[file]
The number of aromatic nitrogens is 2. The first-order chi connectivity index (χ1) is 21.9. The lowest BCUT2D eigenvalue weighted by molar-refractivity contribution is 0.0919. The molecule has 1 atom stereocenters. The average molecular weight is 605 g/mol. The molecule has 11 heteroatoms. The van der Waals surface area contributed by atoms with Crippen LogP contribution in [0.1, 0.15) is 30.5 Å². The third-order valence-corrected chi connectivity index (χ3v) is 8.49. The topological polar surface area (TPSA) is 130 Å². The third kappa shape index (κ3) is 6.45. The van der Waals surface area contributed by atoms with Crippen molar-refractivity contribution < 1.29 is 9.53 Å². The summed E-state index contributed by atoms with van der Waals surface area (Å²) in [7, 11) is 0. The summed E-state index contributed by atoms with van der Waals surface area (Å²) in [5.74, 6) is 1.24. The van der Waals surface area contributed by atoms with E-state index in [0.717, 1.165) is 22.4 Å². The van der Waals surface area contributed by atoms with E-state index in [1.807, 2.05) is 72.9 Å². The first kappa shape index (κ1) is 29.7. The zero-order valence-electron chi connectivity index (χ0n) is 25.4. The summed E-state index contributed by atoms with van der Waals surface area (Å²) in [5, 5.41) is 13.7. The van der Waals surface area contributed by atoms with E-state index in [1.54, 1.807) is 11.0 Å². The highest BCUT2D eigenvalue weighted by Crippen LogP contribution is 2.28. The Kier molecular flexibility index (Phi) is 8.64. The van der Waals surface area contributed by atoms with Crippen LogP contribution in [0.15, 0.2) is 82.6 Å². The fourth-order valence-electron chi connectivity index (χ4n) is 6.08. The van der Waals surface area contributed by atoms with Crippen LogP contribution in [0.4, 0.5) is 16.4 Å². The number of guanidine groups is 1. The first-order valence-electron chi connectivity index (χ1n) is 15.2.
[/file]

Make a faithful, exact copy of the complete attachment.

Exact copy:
The number of aromatic nitrogens is 2. The first-order chi connectivity index (χ1) is 21.9. The lowest BCUT2D eigenvalue weighted by molar-refractivity contribution is 0.0919. The molecule has 1 atom stereocenters. The average molecular weight is 605 g/mol. The molecule has 11 heteroatoms. The van der Waals surface area contributed by atoms with Crippen LogP contribution in [0.1, 0.15) is 30.5 Å². The third-order valence-corrected chi connectivity index (χ3v) is 8.49. The topological polar surface area (TPSA) is 130 Å². The third kappa shape index (κ3) is 6.45. The van der Waals surface area contributed by atoms with Crippen molar-refractivity contribution < 1.29 is 9.53 Å². The summed E-state index contributed by atoms with van der Waals surface area (Å²) in [7, 11) is 0. The summed E-state index contributed by atoms with van der Waals surface area (Å²) in [5.74, 6) is 1.24. The van der Waals surface area contributed by atoms with E-state index in [0.717, 1.165) is 22.4 Å². The van der Waals surface area contributed by atoms with E-state index in [1.807, 2.05) is 72.9 Å². The first kappa shape index (κ1) is 29.7. The zero-order valence-electron chi connectivity index (χ0n) is 25.4. The summed E-state index contributed by atoms with van der Waals surface area (Å²) in [5, 5.41) is 13.7. The van der Waals surface area contributed by atoms with E-state index in [1.54, 1.807) is 11.0 Å². The highest BCUT2D eigenvalue weighted by Crippen LogP contribution is 2.28. The Kier molecular flexibility index (Phi) is 8.64. The van der Waals surface area contributed by atoms with Crippen LogP contribution in [0.15, 0.2) is 82.6 Å². The fourth-order valence-electron chi connectivity index (χ4n) is 6.08. The van der Waals surface area contributed by atoms with Crippen LogP contribution in [0.4, 0.5) is 16.4 Å². The number of guanidine groups is 1. The first-order valence-electron chi connectivity index (χ1n) is 15.2.